America at the Crossroads: Democracy, Power, and the Neoconservative Legacy

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Yale University Press, 2007 - Political Science - 226 pages
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Francis Fukuyama’s criticism of the Iraq war put him at odds with neoconservative friends both within and outside the Bush administration. Here he explains how, in its decision to invade Iraq, the Bush administration failed in its stewardship of American foreign policy. First, the administration wrongly made preventive war the central tenet of its foreign policy. In addition, it badly misjudged the global reaction to its exercise of “benevolent hegemony.” And finally, it failed to appreciate the difficulties involved in large-scale social engineering, grossly underestimating the difficulties involved in establishing a successful democratic government in Iraq.
Fukuyama explores the contention by the Bush administration’s critics that it had a neoconservative agenda that dictated its foreign policy during the president’s first term.á Providing a fascinating history of the varied strands of neoconservative thought since the 1930s, Fukuyama argues that the movement’s legacy is a complex one that can beá interpreted quite differently than it was after the end of the Cold War. Analyzing the Bush administration’s miscalculations in responding to the post–September 11 challenge, Fukuyama proposes a new approach to American foreign policy through which such mistakes might be turned around—one in which the positive aspects of the neoconservative legacy are joined with a more realistic view of the way American power can be used around the world.ááá

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America at the crossroads: democracy, power, and the neoconservative legacy

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Fukuyama├ƒ┬»├‚┬┐├‚┬Żs (international politics, Johns Hopkins)The End of History and the Last Man, written immediately after the abrupt collapse of Soviet communism, rocked theorists and international ... Read full review

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this is a very well-written history of the neo conservative movement by one of its proponents - or as fukuyama might consider it - early proponents. fukuyama traces the evolution of neoconservative thought from the halls of CCNY through to reagan and eventually to william kristol and robert kagan from which it seems fukuyama wishes to distinguish himself.
the book clearly articulates the fundamental principles of the neoconservatism that fukuyama sees: its belief in the USA as a moral force with a unique destiny, eschewing international institutions for the preservation of security and justice, a dislike of social engineering projects, and the concept of the "regime" - the manifestation of a state's populace in its character and foreign policy.
fukuyama goes on to cite concerns with the bush's concept of neoconservatism as expressed in iraq, and does an excellent job of raising interesting points that makes the reader aware of the intricacies of the theory.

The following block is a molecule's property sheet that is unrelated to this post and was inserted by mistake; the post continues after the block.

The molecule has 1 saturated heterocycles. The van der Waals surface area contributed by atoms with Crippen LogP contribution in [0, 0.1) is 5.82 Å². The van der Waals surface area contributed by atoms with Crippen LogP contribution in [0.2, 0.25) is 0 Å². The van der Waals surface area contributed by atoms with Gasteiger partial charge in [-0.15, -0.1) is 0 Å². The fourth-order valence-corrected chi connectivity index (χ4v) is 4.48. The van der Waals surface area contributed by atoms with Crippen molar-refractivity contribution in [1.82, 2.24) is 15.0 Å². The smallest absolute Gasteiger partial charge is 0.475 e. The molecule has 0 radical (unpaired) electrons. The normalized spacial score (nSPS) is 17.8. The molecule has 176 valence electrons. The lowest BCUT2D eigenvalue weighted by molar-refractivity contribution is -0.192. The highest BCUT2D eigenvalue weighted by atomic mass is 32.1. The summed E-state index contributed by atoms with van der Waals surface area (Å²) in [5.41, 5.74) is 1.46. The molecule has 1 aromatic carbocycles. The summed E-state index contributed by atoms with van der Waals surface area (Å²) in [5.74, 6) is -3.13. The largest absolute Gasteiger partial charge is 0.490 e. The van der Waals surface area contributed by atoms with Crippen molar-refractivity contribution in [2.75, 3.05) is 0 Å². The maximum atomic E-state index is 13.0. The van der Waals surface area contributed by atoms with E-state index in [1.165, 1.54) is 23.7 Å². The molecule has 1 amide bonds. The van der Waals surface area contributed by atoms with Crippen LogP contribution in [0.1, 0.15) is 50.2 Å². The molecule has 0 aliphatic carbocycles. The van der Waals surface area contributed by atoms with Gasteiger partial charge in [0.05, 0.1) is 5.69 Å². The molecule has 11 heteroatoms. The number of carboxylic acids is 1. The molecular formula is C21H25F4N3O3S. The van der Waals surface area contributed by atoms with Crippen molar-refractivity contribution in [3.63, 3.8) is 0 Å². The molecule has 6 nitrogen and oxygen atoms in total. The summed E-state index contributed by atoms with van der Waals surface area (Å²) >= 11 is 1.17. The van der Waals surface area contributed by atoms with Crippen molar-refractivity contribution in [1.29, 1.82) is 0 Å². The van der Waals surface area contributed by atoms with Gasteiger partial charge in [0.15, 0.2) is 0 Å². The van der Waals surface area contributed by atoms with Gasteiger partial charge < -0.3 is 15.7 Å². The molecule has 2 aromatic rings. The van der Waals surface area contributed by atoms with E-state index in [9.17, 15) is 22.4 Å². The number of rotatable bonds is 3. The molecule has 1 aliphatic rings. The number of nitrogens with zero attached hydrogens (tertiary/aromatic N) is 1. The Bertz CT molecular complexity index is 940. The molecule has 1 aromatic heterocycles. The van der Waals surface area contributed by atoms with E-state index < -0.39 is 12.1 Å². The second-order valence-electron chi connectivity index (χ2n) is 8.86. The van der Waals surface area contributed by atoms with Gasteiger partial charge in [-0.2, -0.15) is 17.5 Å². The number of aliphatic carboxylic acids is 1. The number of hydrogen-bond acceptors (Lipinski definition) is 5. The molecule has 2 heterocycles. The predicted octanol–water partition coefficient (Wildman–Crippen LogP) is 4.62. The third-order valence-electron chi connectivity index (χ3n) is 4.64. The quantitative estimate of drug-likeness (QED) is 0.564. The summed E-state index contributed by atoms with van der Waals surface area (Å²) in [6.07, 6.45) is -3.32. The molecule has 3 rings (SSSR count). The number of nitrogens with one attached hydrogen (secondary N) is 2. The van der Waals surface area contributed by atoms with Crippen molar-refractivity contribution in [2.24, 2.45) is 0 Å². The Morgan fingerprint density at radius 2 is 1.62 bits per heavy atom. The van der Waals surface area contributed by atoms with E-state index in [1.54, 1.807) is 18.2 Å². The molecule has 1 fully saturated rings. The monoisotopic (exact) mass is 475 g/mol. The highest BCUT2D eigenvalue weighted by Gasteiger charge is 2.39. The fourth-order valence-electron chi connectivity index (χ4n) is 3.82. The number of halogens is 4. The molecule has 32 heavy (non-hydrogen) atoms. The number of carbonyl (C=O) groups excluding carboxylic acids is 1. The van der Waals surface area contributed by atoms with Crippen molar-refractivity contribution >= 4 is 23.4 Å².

i took it that it was up to the reader to challenge the principles if one did not agree with them and here goes.
(1) the "unique impulse" of the usa puts it into situations where it ends up being a moral arbiter to some of the world's grey areas. the realists stay clear of these. often times it is clear that the usa is not blessed with the wisdom of solomon and i feel the neocons get out of a cost/benefit analysis of a situation with an overriding principle such as this.
(2) i completely disagree with the concept of "regime" as it is articulated - the internal and external workings of a state are under different institutional pressures (internally democratic, externally (more or less) unaccountable) and realists would argue that these institutions are a better predictor of actual behaviour. there is ample evidence of the schizophrenic nature of the usa along with other "democratic" nations in the world which refutes the principle. again, accepting this principle results in "less work" in explaining the actions but opens one to real moral hazards.
fukuyama spends a fair amount of time examining problems in international development (he divides these into economic and political along the lines of huntington) and laying out the case for "multi-multilateralism" (another term for "coalitions of the willing") as a means by which to salvage the current path along which the usa finds themselves. in doing so, it seems fukuyama is willing to weaken the neoconservatism principle eschewing international institutions by using these coalitions (institution-lite) through which the usa can start to wield their significant soft power. what seems more likely than not is that the future of the neoconservative movement will draw more heavily from liberal principles than the strains of realism.

Selected pages


2 The Neoconservative Legacy
3 Threat Risk and Preventive War
4 American Exceptionalism and International Legitimacy
5 Social Engineering and the Problem of Development
6 Rethinking Institutions for World Order
7 A Different Kind of American Foreign Policy

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About the author (2007)

Francis Fukuyama is Bernard L. Schwartz Professor of International Political Economy and director of the International Development Program at the School of Advanced International Studies, Johns Hopkins University. He has written widely on political and economic development, and his previous books include The End of History and the Last Man, a best seller and the winner of the Los Angeles Times Book Critic Award.

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